Meghalaya Diary, part 3: Politicians across party lines use football to score in the ultimate game of politics
One of the reasons why so many people connected to football are entering the electoral arena is because of the feeling that they can count on the votes of their fan bases.
Editor's note: As Meghalaya goes to the polls, Firstpost travelled to the northeastern state for a series of stories on the political economy. We looked at the state's economics, culture, society and sport and examined the interlinkages with politics to give you an in-depth view through a three-part series.
On 12 December, 2017 Chief Minister Mukul Sangma launched the Meghalaya State League. At a star-studded event in Shillong, Sangma said that the aim of the state's newest football league would be to nurture sporting potential, develop stadiums and youth programmes. In a press release about the event available on Sangma's personal website the chief minister said that the MSL would spread the passion for football beyond Meghalaya and promised that infrastructure investments would be taken care of under the government's Mission Football scheme.
The MSL has been modelled on the Champions League. Just like the UEFA tournament, which is contested by top-division European clubs, the MSL is a competition for the top clubs of the 21 football leagues operating in the state's 11 districts. None of the matches were held in Shillong or any of the big urban centres, intentionally so. In fact, the big teams from the cities were thrashed by the community-based teams from semi-urban and rural areas. The final was won by minnows Niaw Wasa who beat fellow journeyman-team Tynrongmawsaw, who had held off Shillong giants Langsning football team. The inaugural tournament was wildly popular and matches were attended by cheering fans whose numbers could often not be accommodated in the small mofussil stadiums.
However, the timing of the MSL was curious. Why was the first edition of a pan-Meghalaya football tournament held just a few months before the elections? And why was the Mission Football Policy launched at the fag end of Sangma's five-year tenure? This is where the lines that separate football and money turn grey. The mission has a stated budget of Rs 560 crore. The aim is to develop 1,400 playgrounds, eight mini and full-fledged football stadiums. This chimes perfectly well with a state where football is the main sport.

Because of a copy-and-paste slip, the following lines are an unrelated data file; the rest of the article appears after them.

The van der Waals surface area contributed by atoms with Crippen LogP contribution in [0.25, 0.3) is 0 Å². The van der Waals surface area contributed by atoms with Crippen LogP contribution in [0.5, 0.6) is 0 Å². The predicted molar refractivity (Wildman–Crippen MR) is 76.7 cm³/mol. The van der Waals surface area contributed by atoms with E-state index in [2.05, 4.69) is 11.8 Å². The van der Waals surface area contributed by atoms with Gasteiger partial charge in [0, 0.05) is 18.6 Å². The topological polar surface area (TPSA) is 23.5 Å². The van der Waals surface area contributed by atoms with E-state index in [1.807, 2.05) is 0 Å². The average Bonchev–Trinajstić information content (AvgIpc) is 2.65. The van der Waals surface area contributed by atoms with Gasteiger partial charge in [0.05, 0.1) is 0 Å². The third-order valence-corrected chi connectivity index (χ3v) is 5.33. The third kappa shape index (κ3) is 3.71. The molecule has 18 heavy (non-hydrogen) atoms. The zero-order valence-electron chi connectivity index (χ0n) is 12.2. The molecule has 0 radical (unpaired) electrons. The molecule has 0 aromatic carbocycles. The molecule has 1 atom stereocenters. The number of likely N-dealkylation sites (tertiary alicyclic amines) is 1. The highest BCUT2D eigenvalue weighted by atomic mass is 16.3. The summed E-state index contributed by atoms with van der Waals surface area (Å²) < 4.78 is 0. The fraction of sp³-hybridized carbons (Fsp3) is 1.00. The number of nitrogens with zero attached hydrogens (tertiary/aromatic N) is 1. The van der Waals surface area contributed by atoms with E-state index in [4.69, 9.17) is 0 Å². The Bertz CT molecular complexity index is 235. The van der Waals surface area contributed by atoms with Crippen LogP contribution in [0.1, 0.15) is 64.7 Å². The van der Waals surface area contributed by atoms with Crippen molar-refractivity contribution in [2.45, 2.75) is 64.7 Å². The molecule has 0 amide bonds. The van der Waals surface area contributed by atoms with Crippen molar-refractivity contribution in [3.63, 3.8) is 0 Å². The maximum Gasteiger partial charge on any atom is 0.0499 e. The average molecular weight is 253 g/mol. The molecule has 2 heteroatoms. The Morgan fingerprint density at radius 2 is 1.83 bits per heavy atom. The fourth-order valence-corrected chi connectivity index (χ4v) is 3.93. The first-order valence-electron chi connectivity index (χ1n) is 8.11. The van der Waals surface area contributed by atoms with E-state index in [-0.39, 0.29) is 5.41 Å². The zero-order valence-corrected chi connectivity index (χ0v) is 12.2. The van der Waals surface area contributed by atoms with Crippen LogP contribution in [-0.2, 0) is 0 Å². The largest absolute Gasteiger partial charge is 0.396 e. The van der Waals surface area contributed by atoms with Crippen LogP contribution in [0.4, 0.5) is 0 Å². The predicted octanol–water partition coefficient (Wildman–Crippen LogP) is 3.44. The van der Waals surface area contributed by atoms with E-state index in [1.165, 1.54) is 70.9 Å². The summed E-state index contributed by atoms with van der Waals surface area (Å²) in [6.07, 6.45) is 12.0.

Professional footballers who make it big become hallowed names and the sport provides an opportunity for upward mobility. In fact, a large majority of the players who play for the big Shillong clubs (Lajong, Wahingdoh, Rangdajied) are from other parts of the state. A football match will attract far more people than a political rally and a politician who gives money to his/her local club or sponsors a tournament can earn tremendous goodwill. It is in this light that the MSL and the mission football policy has to be viewed.
"The chief minister told the Meghalaya Football Association that if the MSL is not conducted before the elections it will not get official funding," a source told Firstpost, adding that a sum of Rs 1 crore had been sanctioned for the month-long tournament. The source also said that the actual budget for the Mission Football Policy was closer to Rs 1,000 crore, double the officially mentioned figure and that a third of that amount had been earmarked for infrastructure development. Another source said that the owner of one of the big Shillong clubs had managed to corner a large portion of this money. The policy allows investments from private parties either as PPPs or fully privately owned.
To understand the relationship between football and politics, consider the following: SK Sunn, the owner of Rangdajied United is contesting the upcoming elections from Mawphlang constituency; Mahendro Rapsang, a scion of the Rapsang group of industries which also owns Langsning FC is contesting on a Congress ticket from West Shillong; The South Shillong sitting MLA Sanbor Shullai of the NCP is the patron and owner of Laban FC, a club based out of a locality of the same name; there are reports that Ampareen Lyngdoh, a Congress minister, favours Malki FC.
One of the reasons why so many people connected to football are entering the electoral arena is because of the feeling that they can count on the votes of their fan bases. After all SK Sunn's team is one of the big Shillong clubs and his son, Eugeneson Lyngdoh is a professional footballer who plays as a central defender for India. At the club level, he has played for Lajong, Bengaluru FC, Pune City and, of course, Rangdajied, where he honed his skills.